Council votes to settle injection wells case

The Maui County Council voted 5-4 on Friday afternoon to approve a settlement in the longstanding Lahaina injection wells case.

The resolution approved by the council also authorizes Mayor Michael Victorino to withdraw the case, which is expected to be heard before the U.S. Supreme Court on Nov. 6.

“This was a historic vote,” said Isaac Moriwake, an attorney with Earthjustice who has been representing the four community groups that sued the county in 2012 over the use of the injection wells. “The first time in years and years of this litigation that the majority of the council showed true leadership and decided to focus on solutions here at home, rather than just business as usual and continual litigation.”

Victorino did not say what he planned to do on Friday afternoon but issued a statement saying that “my administration will review its options.”

“I am committed to 100 percent reuse of recycled water, but no matter what happens with permits that have become the object of over-heated debate, these improvements cannot happen overnight,” Victorino said. “Our experts, the wastewater engineers and managers who work every day on the front lines of this issue, tell us our current permits under the Safe Drinking Water Act are appropriate and that permits under the Clean Water Act would be a regulatory nightmare.”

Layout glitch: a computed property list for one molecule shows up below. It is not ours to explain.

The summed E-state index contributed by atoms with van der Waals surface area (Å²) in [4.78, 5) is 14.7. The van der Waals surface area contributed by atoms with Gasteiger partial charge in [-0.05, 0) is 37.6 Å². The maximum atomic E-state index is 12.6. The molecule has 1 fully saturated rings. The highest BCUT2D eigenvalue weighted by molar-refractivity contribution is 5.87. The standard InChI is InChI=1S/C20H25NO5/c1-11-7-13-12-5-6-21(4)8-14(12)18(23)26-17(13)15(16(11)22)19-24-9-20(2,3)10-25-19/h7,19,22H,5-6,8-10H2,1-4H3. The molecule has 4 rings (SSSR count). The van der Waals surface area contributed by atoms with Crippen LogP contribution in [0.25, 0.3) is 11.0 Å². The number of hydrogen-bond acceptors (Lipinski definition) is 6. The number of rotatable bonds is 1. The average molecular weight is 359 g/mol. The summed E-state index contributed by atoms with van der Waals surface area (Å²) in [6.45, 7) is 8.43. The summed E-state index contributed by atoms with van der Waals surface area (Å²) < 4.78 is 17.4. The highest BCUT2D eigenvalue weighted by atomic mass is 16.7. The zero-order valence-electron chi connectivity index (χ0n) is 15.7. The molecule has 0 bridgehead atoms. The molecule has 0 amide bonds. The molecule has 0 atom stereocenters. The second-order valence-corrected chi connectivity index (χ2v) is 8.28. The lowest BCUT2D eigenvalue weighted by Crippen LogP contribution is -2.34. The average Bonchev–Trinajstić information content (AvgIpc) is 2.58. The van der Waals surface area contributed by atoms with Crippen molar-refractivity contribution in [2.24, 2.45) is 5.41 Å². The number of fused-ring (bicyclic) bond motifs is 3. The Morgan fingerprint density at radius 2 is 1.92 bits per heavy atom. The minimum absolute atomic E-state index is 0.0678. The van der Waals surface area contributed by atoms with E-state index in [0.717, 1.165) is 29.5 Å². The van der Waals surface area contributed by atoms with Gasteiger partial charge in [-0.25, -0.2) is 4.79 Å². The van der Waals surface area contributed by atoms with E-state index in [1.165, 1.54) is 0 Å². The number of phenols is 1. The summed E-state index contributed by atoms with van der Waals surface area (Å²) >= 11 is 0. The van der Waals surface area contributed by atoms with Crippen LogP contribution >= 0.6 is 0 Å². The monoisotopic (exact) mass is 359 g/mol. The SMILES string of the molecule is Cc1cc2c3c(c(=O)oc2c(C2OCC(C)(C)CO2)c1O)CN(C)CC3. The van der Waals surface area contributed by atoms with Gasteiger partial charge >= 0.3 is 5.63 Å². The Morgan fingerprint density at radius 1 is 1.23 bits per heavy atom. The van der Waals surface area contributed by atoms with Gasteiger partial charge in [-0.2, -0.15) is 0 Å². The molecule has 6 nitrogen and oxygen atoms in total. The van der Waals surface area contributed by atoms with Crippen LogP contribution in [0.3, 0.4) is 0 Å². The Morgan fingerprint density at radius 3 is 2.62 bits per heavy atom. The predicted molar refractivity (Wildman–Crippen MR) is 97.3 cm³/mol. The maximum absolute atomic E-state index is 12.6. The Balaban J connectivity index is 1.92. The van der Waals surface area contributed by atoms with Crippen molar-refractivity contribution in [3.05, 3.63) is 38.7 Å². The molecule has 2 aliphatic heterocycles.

In 2012, the Hawaii Wildlife Fund, Surfrider Foundation, West Maui Preservation Association and Sierra Club sued the county over its use of injection wells at the Lahaina Wastewater Reclamation Facility. Plaintiffs say the effluent is reaching the ocean and impacting coral reefs and sea life.

The county argues that the discharge of treated wastewater from injection wells does not require permits under the Clean Water Act because the pollutants do not flow directly into the ocean but rather indirectly through groundwater.

In November, the case is set to be heard by the high court after circuit courts around the country were split over the reach of the Clean Water Act. Maui County has lost in lower courts.

For more on this story, see Saturday’s Maui News.


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